Close to the back door, and ready to be pulled into the utility room if a hard frost is forecast is this little Grevillea Lanigera Prostata.  Maybe it is because I am short sighted, I love to focus on the details of plants....I got rid of my larger Grevillea Canberra Gem, as I found the spiky leaves raised a rash on my skin.  The leaves on this one are much rounder.  I was happy to hear that Canberra Gem is much appreciated and performing well in Liz's Garden.


I repotted some of my sempervivums rather late this year


The sedum is attracting bumble bees even this late in the season


and the pot planted up with this season's Echeveria Elegans is filling out nicely.


The nasturtiums from four seeds have been spectacular this year.  I think I shall follow the same regime of planting a few seeds in a pot,  then planting them in the garden as early as possible.


Monday, 19 October 2015

Apple Day at Hill Close Gardens

We both cycled all the way from Kenilworth to Warwick for the Apple Day at Hill Close Gardens......for me one of the longest cycles for a long time.  I'm on my bike most days, but just poddling around town maybe with loads of shopping in my panniers, on whizzing to the gym with my sports togs on.  Mr S has been cycling to work when the weather has been fine, and he is feeling up to it.


What a delightful few hours we spent there!  We used to be 'friends' of the gardens, but allowed this to lapse a few years ago.  We know the layout, and had also bought a little apple tree there three years ago.

Some clever person had made some seasonal wreaths with fruit, and even conkers.  I'm sure they would have been all sold out by the end of the day...had we been in the car, I am sure that one of these would have come back with me!





Penny was on the Stall for Warwickshire Tree Wardens and she was able to 'admire' David's new slim line shape!  We bought some apples, I bought a little French Tarragon plant which I shall have to protect through the winter...and generally enjoyed looking round the stalls and gardens.  In some of the gardens there are very pretty restored houses, and this one has a nice collection of old tools


One of the gardens had a good selection of asters, mostly named varieties, but I loved this light one


They had made great use of their auricula house for a display of pumpkins and gourds.


One of the plots had a very tidy greenhouse with succulents and chillis.


Of course it was apple day, and with the many old varieties which are grown on the gardens, there was a spotless display...

and visitors were enjoying having a go at guess the weight of their largest apple


What not to like about Dahlias, and without any frosts one of the plots had some excellent plants, and this one of 'Spanish Dancer' was really looking superb.


In a Vase on Monday - Time stands still

In the back garden, it is as if time is standing still...the same plants are performing, flowers keep coming.  I've been admiring nasturtiums this weekend both in my garden and Hill Close Gardens, and it is nice to see them featuring in Cathy's contribution based on the theme of 'St Clemens'.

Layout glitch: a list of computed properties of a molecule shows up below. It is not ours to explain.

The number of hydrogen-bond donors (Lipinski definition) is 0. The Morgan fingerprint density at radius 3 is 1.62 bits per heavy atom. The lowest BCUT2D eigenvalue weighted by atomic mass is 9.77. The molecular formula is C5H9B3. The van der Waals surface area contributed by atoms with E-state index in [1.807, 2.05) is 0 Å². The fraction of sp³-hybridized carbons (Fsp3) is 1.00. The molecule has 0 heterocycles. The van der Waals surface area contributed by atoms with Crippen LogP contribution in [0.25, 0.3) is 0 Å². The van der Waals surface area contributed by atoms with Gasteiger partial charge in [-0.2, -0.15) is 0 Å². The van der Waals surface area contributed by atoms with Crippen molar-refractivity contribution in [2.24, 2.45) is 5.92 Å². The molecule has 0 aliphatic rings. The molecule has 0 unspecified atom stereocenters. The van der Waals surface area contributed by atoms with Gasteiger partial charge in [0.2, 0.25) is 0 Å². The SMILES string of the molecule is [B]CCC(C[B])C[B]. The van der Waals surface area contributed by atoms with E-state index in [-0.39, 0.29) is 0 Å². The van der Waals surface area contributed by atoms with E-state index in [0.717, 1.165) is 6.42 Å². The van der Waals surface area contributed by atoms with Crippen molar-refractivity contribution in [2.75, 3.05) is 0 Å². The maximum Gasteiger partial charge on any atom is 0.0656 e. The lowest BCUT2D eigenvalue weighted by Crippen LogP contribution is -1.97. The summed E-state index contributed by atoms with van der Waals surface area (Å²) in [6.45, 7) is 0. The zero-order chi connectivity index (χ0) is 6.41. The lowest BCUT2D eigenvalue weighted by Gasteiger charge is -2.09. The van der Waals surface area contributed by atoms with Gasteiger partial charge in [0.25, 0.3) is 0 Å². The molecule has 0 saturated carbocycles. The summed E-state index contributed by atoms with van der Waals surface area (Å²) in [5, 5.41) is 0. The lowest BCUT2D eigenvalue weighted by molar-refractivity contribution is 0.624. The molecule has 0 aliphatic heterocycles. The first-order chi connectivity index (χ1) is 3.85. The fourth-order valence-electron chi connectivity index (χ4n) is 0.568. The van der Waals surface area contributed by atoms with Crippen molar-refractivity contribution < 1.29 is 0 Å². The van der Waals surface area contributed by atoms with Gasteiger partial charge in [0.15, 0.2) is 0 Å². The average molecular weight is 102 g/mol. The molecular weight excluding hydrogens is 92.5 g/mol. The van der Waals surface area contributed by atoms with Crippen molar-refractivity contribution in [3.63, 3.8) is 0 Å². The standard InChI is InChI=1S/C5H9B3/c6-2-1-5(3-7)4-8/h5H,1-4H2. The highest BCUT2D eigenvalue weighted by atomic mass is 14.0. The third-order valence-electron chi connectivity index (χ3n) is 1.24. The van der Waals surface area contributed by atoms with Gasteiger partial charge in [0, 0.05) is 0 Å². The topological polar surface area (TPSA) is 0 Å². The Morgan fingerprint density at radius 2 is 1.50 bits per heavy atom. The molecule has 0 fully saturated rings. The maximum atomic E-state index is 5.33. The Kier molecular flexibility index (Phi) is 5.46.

Some blooms seem to be growing bigger and better, whilst others are putting out smaller blooms.   Cathy has quite rightly asked about the sizes, since it is difficult to judge the sizes without much context.  The Vase is around 18 cm high, and the total arrrangement 45cm high and 36cm wide.  The largest aster flower is 8cm wide, as wide as the rose, the smallest aster flower 6cm.  The Dahlias are just between 6 and 7 cm.   The Aster Monch blooms are growing larger, and together with a stem from the climbing Shropshire Lad,



a few stems of smaller dahlias, and stems of Lophomyrtus x ralphii Little Star, some heather and small bits of conifer, make up my vase for this week.




This little New Zealand Myrtle is performing beautifully in a pot planted with a fushia and fern on the shady side of the house.  I love the colourful  very small leaves and wiry stems.


This is Izzi's contribution:  I wonder what the lovely pink bloom in the middle is?


Saturday, 17 October 2015

Coconut Buns from The Book of Buns

This is the bake for the second half of October...and since Friday is Bun Day chez moi, I rose to the challenge...

I baked two types of buns on Friday...

The first  was a no knead batch of Khubza Bil Ashab, a savoury small bun, which had been rising overnight in the fridge.  This is about the third time I've baked this recipe from The Book of Buns.  I added some cooked millet seeds, red onions, chopped olives, sage and coriander and dipped them in seed mixture  too!  Marie Claire  who is a lovely friend who lives close by and is improving by leaps and bounds in her bread making, came as requested straight from her session at the gym, and I gave her a small bag full...and her copy of The Book of Buns.  I had thought to save it for her birthday next month, but I think it was getting too cruel to hang on to it any longer.  Today I picked up a 'lame' from Leamington and delivered it as a 'Prize' for the excellent sourdough bread she made on Thursday.  I first helped start Marie Claire on her bread journey back in 2007....and I wrote about it back then.